non-european®’s brand new LADIES LEISURE TROUSER was designed and crafted for the discerning individual who wants to look good and feel comfortable all day long. Designed & hand made in Cape Town SA with durability and breathability in mind – this designer trouser is an investment piece that will last you from one season to the next.
How-To Complete your look: [read more]
Our genuine leather shoes and sandals also compliment this trouser very well – head over to the accessory page to browse our best.’
Textile: [read more]
100% LINEN is a Natural, cellulosic fibre made from the stem of the flax plant, one of the oldest plants and oldest textiles in human history.
“We regard Linen as the best quality fabric because…” [read more]
“The stiffer yarn with natural slubs offers the finished garment a unique rich texture that adds dimension to any outfit. The fabric itself is also more lustrous (brighter & slightly silky) and dyes very well. And it is famous for its antibacterial properties.”
Linen is highly absorbent and dries quickly wicking moisture away from your skin – offering exceptional breathability. Constructed out of hollow fibres, linen acts as a natural insulator – keeping you cool in the summertime and warm in the dead of winter.
The strong flax fibres also make it extremely durable and more winter ready.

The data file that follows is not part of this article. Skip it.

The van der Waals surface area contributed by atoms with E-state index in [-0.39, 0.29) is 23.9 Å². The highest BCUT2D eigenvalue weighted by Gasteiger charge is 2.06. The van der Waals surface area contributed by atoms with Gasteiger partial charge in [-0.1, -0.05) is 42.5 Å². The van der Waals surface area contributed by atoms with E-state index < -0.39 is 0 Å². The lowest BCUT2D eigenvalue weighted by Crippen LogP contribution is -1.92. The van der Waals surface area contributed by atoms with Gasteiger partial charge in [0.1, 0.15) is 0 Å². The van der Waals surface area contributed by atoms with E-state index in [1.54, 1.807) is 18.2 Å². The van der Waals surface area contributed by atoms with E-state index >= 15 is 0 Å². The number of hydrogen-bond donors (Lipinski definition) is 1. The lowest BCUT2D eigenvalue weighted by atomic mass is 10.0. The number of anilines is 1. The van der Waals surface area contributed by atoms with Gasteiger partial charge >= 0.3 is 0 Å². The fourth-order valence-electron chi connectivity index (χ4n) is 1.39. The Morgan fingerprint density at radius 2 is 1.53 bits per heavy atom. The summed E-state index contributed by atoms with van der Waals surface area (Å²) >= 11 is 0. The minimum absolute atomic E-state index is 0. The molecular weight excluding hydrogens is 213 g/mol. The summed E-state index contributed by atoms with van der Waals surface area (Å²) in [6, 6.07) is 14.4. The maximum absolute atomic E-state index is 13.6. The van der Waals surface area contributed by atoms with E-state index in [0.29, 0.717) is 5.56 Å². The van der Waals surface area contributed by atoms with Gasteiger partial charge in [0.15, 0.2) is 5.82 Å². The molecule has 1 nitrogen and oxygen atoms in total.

Linen softens the more it is used and washed and can last decades when cared for correctly.
How to care for my linen garment? [read more]
‘Most linen products are machine washable at no more than 20C, and because linen is so quick to dry there’s usually no need to tumble dry. We recommend hanging the product straight from the machine, stretching it back into position and leaving it to finish. No need for ironing as creases and wrinkles is a part of the character of linen.’
Does Linen shrink? [read more]
‘Linen tends to shrink, as it is a natural fabric – you should expect your linen garment to shrink a bit after the first wash.’
Why is linen clothing so expensive? [read more]
‘Linen is expensive because harvesting linen and turning it into fibre is a much longer and more difficult process than with other fabrics. Unlike other plants, the flax plant cannot be mowed, but must be pulled up by the roots.
Furthermore, the inelasticity of the strong flax fibre causes it to break easily in the production process pushing production costs up.’